OK. Seatbelts on? Then here we go.

1. Patton Oswalt

The great gateway drug to alt-comedy, a tireless genius, one of the funniest people alive, and the voice of the Remy the rat in Ratatouille.   You want to know whether this brand of comedy is for you? Then listen to this, his famed steak house routine. If that goes down easy, his Sky Cake (his awesome deconstruction of religion) and KFC Famous Bowls routines are terrific.

Want More? - Oh, there's a lot of it. His Werewolves & Lollipops album is fantastic, and all of it is on YouTube. Or you could, you know, spend money.

2. Louis C.K.

I shouldn't be putting this guy at #2. Patton is #1 because he's my sentimental favorite, but Louis has been on fire for the last few years. His TV show on FX is mind-bending and terrific, and his last two comedy albums are as good as any ever created.

The big gateway for him is this viral video about how "everything is amazing right now and nobody is happy." Or this incredibly dirty and hilarious portrait from a crumbling marriage.

Want More? - Get his albums Chewed Up and Hilarious. They are as good as this stuff gets.

3. Paul F. Tompkins

It didn't get long to get to the obscure folks here. Paul F. Tompkins alternates between comedy and storytelling, and he's terrific. My personal favorite routine is his decisive answer to the eternal question: What's better ... Cake or Pie? And this hilarious routine about his mother's conversion to atheism before she died is a perfect example of the weird edginess of alt-comedy.

Want More? - His album Freak Wharf is a delight. On the free end, his HBO special Driven To Drink is on YouTube, and it's a great example of the storytelling end of his work.

4. Maria Bamford

Her specialty is playing different characters with wildly varied voices, and she is as good at is as they get. Patton Oswalt described her as an alien who came to Earth to tell racist jokes about humans. She is very good recorded but far better live, where you can see how she uses her face and body.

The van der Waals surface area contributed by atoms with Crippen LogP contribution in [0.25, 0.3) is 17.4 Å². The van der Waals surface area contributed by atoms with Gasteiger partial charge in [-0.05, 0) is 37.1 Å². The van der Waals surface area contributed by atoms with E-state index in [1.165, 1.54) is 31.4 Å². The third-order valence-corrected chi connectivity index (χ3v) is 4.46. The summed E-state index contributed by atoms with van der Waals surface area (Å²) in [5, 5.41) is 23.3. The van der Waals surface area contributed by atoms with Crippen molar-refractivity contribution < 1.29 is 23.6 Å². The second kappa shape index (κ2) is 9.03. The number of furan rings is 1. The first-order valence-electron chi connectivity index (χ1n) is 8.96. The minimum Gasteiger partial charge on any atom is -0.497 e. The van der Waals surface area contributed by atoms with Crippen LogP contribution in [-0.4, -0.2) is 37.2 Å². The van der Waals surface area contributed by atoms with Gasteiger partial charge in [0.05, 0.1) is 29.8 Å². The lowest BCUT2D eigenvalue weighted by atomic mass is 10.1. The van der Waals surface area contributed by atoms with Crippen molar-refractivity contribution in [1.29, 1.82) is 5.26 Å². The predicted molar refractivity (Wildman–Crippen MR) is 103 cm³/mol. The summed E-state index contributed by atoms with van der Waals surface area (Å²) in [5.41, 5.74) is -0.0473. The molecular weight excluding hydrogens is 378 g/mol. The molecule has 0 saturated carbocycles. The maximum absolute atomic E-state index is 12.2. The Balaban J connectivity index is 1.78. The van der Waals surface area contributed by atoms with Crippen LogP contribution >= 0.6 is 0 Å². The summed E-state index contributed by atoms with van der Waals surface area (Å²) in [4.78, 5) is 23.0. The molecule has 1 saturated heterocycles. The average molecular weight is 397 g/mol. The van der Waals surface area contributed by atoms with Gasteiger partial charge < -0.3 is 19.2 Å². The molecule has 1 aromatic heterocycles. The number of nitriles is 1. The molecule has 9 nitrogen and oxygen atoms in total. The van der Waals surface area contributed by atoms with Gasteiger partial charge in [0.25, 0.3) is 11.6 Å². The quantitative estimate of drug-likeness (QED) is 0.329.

To get a good look, go to YouTube and watch the Maria Bamford Show, a 20 part series of short films showing off many of her best bits and characters.

Want More? - Her album Unwanted Thoughts Syndrome is very good, but it loses something from not being able to see her. Go. Spend money!

5. Amy Schumer

Foul-mouthed, profane, and hilarious. She is coming up so fast that she should almost be considered mainstream at this point, and very good. She is not unlike Sarah Silverman, a comparison that is probably starting to annoy her greatly. She first gained a lot of attention for her routine on a Comedy Central roast, and her recent special is on teh YouTubez.

Want More? - Buy her album Cutting and play it for your grandmother.

6. Aziz Ansari

Reasonably well known for his roles on Funny People and Parks & Recreation. His bits on Craigslist and bedsheets are great examples of his awesome nerdy hostility.

Want More? - Intimate Moments From a Sensual Evening is a great album. You can get his newer special, Dangerously Delicious, on his site for five bucks. Worth it.

7. Eliza Skinner

You haven't heard of her. I just picked her as an example of the countless insanely talented people toiling in show business, producing awesome stuff in the hope of breaking big. It makes me angry that she isn't rich, but Hollywood is a merciless place. Her videos are fantastic.

Want More? - So do I! Will someone please give this woman a multi-million dollar development deal?

8 & 9. Garfunkle and Oates

A comedy music duo based in L.A. I've linked to their videos on this blog before. They are one of the best examples I can think of how YouTube can help someone get the fame and career they deserve. Their YouTube channel can murder an afternoon. These three are my personal favorites. They tour, and they're a lot of fun live.

Want More? - Their albums All Over Your Face and Slippery When Moist are on iTunes!

10. Kyle Kinane

Kyle Kinane is a bitter, angry misanthrope on stage, which is already funny. That he can be so angry while saying things that are perfectly reasonable and true makes him excellent. For example,here are his routines on Trader Joe's or insomnia.

Want More? - His album, Death of the Party, is super-solid.

And Others

There's so much good stuff out there. Some examples, in no particular order ...

Eddie Pepitone. Tig Notaro. Donald Glover. Brian Posehn. David Cross. Zach Galifanakis. (Now more of a movie star.) Dana Gould. (This routine is killer.) Nick Swardson. Sarah Silverman. Doug Benson, king of the stoner comics. And, of course, the legendary Margaret Cho.

It's a varied field. If you don't like one (Sarah Silverman can be incredibly polarizing, for example), you might like another. But if you put any of those names into YouTube, something will pop up that is worth your time. If I didn't mention someone awesome, tell me about them in the comments!

And go to live shows! They're great. They make money for people who deserve money. And it'll get you out of the house. Don't forget to tip your server.